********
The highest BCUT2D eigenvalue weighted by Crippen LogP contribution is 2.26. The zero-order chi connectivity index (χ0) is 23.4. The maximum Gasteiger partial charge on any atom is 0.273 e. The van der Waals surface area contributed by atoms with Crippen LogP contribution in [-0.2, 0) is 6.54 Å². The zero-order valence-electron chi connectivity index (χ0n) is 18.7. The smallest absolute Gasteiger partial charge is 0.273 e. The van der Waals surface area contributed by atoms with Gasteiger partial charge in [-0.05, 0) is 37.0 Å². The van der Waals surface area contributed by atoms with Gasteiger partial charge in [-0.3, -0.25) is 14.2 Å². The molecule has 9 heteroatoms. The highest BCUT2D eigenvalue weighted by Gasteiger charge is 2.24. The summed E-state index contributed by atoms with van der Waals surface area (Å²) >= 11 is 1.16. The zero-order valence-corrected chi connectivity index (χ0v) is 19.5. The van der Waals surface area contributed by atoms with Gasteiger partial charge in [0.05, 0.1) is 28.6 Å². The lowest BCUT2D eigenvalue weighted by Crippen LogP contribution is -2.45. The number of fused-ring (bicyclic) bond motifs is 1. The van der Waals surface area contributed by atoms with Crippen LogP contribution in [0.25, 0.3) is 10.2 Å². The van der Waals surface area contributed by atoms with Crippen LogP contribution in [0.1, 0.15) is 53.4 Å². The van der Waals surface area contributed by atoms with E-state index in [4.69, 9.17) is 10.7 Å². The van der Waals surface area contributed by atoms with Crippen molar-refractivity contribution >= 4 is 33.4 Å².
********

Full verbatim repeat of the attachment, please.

The highest BCUT2D eigenvalue weighted by Crippen LogP contribution is 2.26. The zero-order chi connectivity index (χ0) is 23.4. The maximum Gasteiger partial charge on any atom is 0.273 e. The van der Waals surface area contributed by atoms with Crippen LogP contribution in [-0.2, 0) is 6.54 Å². The zero-order valence-electron chi connectivity index (χ0n) is 18.7. The smallest absolute Gasteiger partial charge is 0.273 e. The van der Waals surface area contributed by atoms with Gasteiger partial charge in [-0.05, 0) is 37.0 Å². The van der Waals surface area contributed by atoms with Gasteiger partial charge in [-0.3, -0.25) is 14.2 Å². The molecule has 9 heteroatoms. The highest BCUT2D eigenvalue weighted by Gasteiger charge is 2.24. The summed E-state index contributed by atoms with van der Waals surface area (Å²) >= 11 is 1.16. The zero-order valence-corrected chi connectivity index (χ0v) is 19.5. The van der Waals surface area contributed by atoms with Gasteiger partial charge in [0.05, 0.1) is 28.6 Å². The lowest BCUT2D eigenvalue weighted by Crippen LogP contribution is -2.45. The number of fused-ring (bicyclic) bond motifs is 1. The van der Waals surface area contributed by atoms with Crippen LogP contribution in [0.25, 0.3) is 10.2 Å². The van der Waals surface area contributed by atoms with Crippen LogP contribution in [0.1, 0.15) is 53.4 Å². The van der Waals surface area contributed by atoms with E-state index in [4.69, 9.17) is 10.7 Å². The van der Waals surface area contributed by atoms with Crippen molar-refractivity contribution >= 4 is 33.4 Å².